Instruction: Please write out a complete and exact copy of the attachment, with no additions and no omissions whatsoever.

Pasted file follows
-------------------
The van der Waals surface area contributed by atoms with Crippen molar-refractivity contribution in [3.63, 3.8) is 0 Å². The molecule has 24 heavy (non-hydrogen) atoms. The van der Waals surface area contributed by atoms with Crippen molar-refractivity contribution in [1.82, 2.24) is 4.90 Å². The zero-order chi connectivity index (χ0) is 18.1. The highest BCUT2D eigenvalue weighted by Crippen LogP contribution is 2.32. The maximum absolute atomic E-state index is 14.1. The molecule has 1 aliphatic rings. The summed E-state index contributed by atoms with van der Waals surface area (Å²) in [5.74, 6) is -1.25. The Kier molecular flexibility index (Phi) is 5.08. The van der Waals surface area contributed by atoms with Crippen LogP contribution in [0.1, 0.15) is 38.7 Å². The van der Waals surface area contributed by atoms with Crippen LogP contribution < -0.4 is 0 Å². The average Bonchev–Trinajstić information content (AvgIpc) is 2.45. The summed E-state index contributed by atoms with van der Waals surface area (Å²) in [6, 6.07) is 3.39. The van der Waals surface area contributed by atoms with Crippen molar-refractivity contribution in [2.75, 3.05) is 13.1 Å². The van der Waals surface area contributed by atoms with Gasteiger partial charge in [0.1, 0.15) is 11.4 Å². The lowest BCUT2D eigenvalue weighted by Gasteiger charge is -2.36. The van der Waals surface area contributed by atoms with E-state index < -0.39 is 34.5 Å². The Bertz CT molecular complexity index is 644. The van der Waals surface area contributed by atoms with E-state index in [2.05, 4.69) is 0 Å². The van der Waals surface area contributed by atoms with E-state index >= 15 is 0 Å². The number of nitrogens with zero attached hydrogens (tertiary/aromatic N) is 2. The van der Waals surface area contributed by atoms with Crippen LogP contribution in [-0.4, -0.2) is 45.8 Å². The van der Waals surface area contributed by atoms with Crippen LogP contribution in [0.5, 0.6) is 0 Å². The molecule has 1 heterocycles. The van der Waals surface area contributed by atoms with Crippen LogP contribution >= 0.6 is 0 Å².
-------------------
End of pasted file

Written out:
The van der Waals surface area contributed by atoms with Crippen molar-refractivity contribution in [3.63, 3.8) is 0 Å². The molecule has 24 heavy (non-hydrogen) atoms. The van der Waals surface area contributed by atoms with Crippen molar-refractivity contribution in [1.82, 2.24) is 4.90 Å². The zero-order chi connectivity index (χ0) is 18.1. The highest BCUT2D eigenvalue weighted by Crippen LogP contribution is 2.32. The maximum absolute atomic E-state index is 14.1. The molecule has 1 aliphatic rings. The summed E-state index contributed by atoms with van der Waals surface area (Å²) in [5.74, 6) is -1.25. The Kier molecular flexibility index (Phi) is 5.08. The van der Waals surface area contributed by atoms with Crippen LogP contribution in [0.1, 0.15) is 38.7 Å². The van der Waals surface area contributed by atoms with Crippen LogP contribution < -0.4 is 0 Å². The average Bonchev–Trinajstić information content (AvgIpc) is 2.45. The summed E-state index contributed by atoms with van der Waals surface area (Å²) in [6, 6.07) is 3.39. The van der Waals surface area contributed by atoms with Crippen molar-refractivity contribution in [2.75, 3.05) is 13.1 Å². The van der Waals surface area contributed by atoms with Gasteiger partial charge in [0.1, 0.15) is 11.4 Å². The lowest BCUT2D eigenvalue weighted by Gasteiger charge is -2.36. The van der Waals surface area contributed by atoms with E-state index < -0.39 is 34.5 Å². The Bertz CT molecular complexity index is 644. The van der Waals surface area contributed by atoms with E-state index in [2.05, 4.69) is 0 Å². The van der Waals surface area contributed by atoms with E-state index >= 15 is 0 Å². The number of nitrogens with zero attached hydrogens (tertiary/aromatic N) is 2. The van der Waals surface area contributed by atoms with Crippen LogP contribution in [-0.4, -0.2) is 45.8 Å². The van der Waals surface area contributed by atoms with Crippen LogP contribution in [0.5, 0.6) is 0 Å². The molecule has 1 heterocycles. The van der Waals surface area contributed by atoms with Crippen LogP contribution >= 0.6 is 0 Å².